Like the more psychoactive tetrahydrocannabinol (THC), CBD interacts with the endocannabinoid system (ECS) in your body. If this seems a little too scientific to you, all you need to know is that the ECS helps keep your body in tip-top shape. When CBD comes into contact with the ECS, it sends a signal to it to get the other systems working.

For example, when the CBD binds to the ECS in your immune cells, it triggers an inflammatory response. While not fully understood, scientists believe it works the same way when you interact with the brain, especially the part that makes the feel-good chemical serotonin.

You know this from a handful of experiments that have been carried out on animals and partly on humans. One study showed that increased heart rates normalized in rats after receiving a dose of CBD. Another study included two groups with social anxiety disorder, in which those who took 400 mg of CBD socialized better than the placebo group.

For the record, it is inaccurate to see CBD as a panacea for anxiety or any health condition it can treat. As mentioned earlier, the consensus on medical marijuana is still unclear, despite so many studies advocating it. Instead, think of it as an addition to existing treatments rather than a standalone solution.

CBD in an ideal position

There is definitely more to be done before doctors can recommend CBD for treating any disease. Regardless, the fledgling CBD market is in a prime position – all because of the other health crisis the U.S. has been grappling with for years.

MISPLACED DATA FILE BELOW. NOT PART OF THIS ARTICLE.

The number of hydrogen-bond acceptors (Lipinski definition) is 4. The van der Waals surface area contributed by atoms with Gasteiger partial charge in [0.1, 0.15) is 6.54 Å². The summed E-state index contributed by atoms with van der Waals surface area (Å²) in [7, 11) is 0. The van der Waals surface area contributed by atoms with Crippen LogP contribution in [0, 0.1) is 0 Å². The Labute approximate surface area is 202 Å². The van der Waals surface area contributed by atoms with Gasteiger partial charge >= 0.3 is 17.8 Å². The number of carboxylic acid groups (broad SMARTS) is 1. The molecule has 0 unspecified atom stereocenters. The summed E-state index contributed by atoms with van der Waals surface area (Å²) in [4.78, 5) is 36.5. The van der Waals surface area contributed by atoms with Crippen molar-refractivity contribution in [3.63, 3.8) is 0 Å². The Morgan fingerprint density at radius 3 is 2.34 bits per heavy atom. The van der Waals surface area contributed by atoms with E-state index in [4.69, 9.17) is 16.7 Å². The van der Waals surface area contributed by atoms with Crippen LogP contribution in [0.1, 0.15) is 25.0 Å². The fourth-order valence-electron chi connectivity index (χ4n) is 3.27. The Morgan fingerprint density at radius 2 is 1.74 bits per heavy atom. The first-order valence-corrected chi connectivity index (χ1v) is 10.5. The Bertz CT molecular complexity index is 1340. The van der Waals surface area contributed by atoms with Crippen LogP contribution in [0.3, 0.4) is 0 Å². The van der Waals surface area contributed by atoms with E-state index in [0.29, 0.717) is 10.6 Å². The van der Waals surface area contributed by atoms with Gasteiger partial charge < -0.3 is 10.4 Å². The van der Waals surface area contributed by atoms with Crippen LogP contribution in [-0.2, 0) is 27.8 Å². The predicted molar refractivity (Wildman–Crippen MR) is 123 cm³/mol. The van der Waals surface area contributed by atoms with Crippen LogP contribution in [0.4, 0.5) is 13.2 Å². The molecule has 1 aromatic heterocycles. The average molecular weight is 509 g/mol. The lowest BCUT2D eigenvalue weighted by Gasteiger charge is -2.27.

The Centers for Disease Control and Prevention (CDC) found that opioid overdose deaths among middle-aged white women increased by 400% between 1999 and 2014. Opioids alone are not responsible as people tend to take them along with anti-anxiety medications. Together, these drugs cause vital body functions such as the heart to be switched off.

Susan Blumenthal, former assistant surgeon, says, “People can go to sleep and never wake up.”

Not least because of the ongoing opioid crisis, more and more experts are jumping on the cannabis research car. While they admit that there will be opioids in the future, combining them with CBD may reduce the need for such drugs. They also believe that legalizing cannabis at the federal level will mitigate opioid abuse and save the American economy millions in healthcare.

At the time of writing, 13 states have not yet introduced cannabis-friendly legislation. New Mexico and Virginia are the newest, but leisure sales won’t start until 2022 and 2024, respectively.

Conclusion

Research into the medical potential of CBD is increasing, including for treating anxiety disorders. There is little reason not to try. Remember, it should not be viewed as an alternative to current treatments, but rather as a supplement.

However, ask your doctor beforehand if it is right for you. Like any other drug, if not taken carefully, CBD can produce the opposite effect that studies have found. The last thing you want is for it to make your condition worse.